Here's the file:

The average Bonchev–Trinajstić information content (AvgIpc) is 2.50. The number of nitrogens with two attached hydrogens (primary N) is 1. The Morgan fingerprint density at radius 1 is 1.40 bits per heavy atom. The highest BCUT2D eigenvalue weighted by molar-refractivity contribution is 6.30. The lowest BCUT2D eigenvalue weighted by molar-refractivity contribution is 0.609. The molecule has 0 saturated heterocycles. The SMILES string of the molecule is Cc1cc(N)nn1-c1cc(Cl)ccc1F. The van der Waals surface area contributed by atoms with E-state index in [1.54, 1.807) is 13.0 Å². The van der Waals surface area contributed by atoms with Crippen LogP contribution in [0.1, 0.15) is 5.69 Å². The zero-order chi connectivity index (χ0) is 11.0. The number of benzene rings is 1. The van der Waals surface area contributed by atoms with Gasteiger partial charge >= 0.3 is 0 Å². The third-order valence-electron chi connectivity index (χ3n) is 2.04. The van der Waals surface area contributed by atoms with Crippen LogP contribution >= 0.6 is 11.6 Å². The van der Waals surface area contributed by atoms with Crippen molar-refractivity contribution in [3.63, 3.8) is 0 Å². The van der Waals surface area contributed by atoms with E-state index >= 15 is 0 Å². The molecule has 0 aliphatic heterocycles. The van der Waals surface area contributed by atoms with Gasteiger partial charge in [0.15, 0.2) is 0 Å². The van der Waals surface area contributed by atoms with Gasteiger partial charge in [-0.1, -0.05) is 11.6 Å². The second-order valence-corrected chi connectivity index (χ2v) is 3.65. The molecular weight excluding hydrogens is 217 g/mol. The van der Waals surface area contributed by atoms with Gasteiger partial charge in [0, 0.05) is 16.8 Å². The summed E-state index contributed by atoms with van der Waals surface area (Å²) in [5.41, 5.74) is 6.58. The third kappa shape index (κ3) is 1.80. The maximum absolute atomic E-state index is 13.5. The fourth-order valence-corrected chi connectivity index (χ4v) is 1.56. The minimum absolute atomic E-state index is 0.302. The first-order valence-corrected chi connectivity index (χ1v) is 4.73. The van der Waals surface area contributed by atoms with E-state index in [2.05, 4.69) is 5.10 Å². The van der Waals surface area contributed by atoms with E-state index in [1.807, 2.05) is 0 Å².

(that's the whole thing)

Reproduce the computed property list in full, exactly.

The average Bonchev–Trinajstić information content (AvgIpc) is 2.50. The number of nitrogens with two attached hydrogens (primary N) is 1. The Morgan fingerprint density at radius 1 is 1.40 bits per heavy atom. The highest BCUT2D eigenvalue weighted by molar-refractivity contribution is 6.30. The lowest BCUT2D eigenvalue weighted by molar-refractivity contribution is 0.609. The molecule has 0 saturated heterocycles. The SMILES string of the molecule is Cc1cc(N)nn1-c1cc(Cl)ccc1F. The van der Waals surface area contributed by atoms with E-state index in [1.54, 1.807) is 13.0 Å². The van der Waals surface area contributed by atoms with Crippen LogP contribution in [0.1, 0.15) is 5.69 Å². The zero-order chi connectivity index (χ0) is 11.0. The number of benzene rings is 1. The van der Waals surface area contributed by atoms with Gasteiger partial charge >= 0.3 is 0 Å². The third-order valence-electron chi connectivity index (χ3n) is 2.04. The van der Waals surface area contributed by atoms with Crippen LogP contribution >= 0.6 is 11.6 Å². The van der Waals surface area contributed by atoms with Crippen molar-refractivity contribution in [3.63, 3.8) is 0 Å². The van der Waals surface area contributed by atoms with E-state index >= 15 is 0 Å². The molecule has 0 aliphatic heterocycles. The van der Waals surface area contributed by atoms with Gasteiger partial charge in [0.15, 0.2) is 0 Å². The van der Waals surface area contributed by atoms with Gasteiger partial charge in [-0.1, -0.05) is 11.6 Å². The second-order valence-corrected chi connectivity index (χ2v) is 3.65. The molecular weight excluding hydrogens is 217 g/mol. The van der Waals surface area contributed by atoms with Gasteiger partial charge in [0, 0.05) is 16.8 Å². The summed E-state index contributed by atoms with van der Waals surface area (Å²) in [5.41, 5.74) is 6.58. The third kappa shape index (κ3) is 1.80. The maximum absolute atomic E-state index is 13.5. The fourth-order valence-corrected chi connectivity index (χ4v) is 1.56. The minimum absolute atomic E-state index is 0.302. The first-order valence-corrected chi connectivity index (χ1v) is 4.73. The van der Waals surface area contributed by atoms with E-state index in [2.05, 4.69) is 5.10 Å². The van der Waals surface area contributed by atoms with E-state index in [1.807, 2.05) is 0 Å².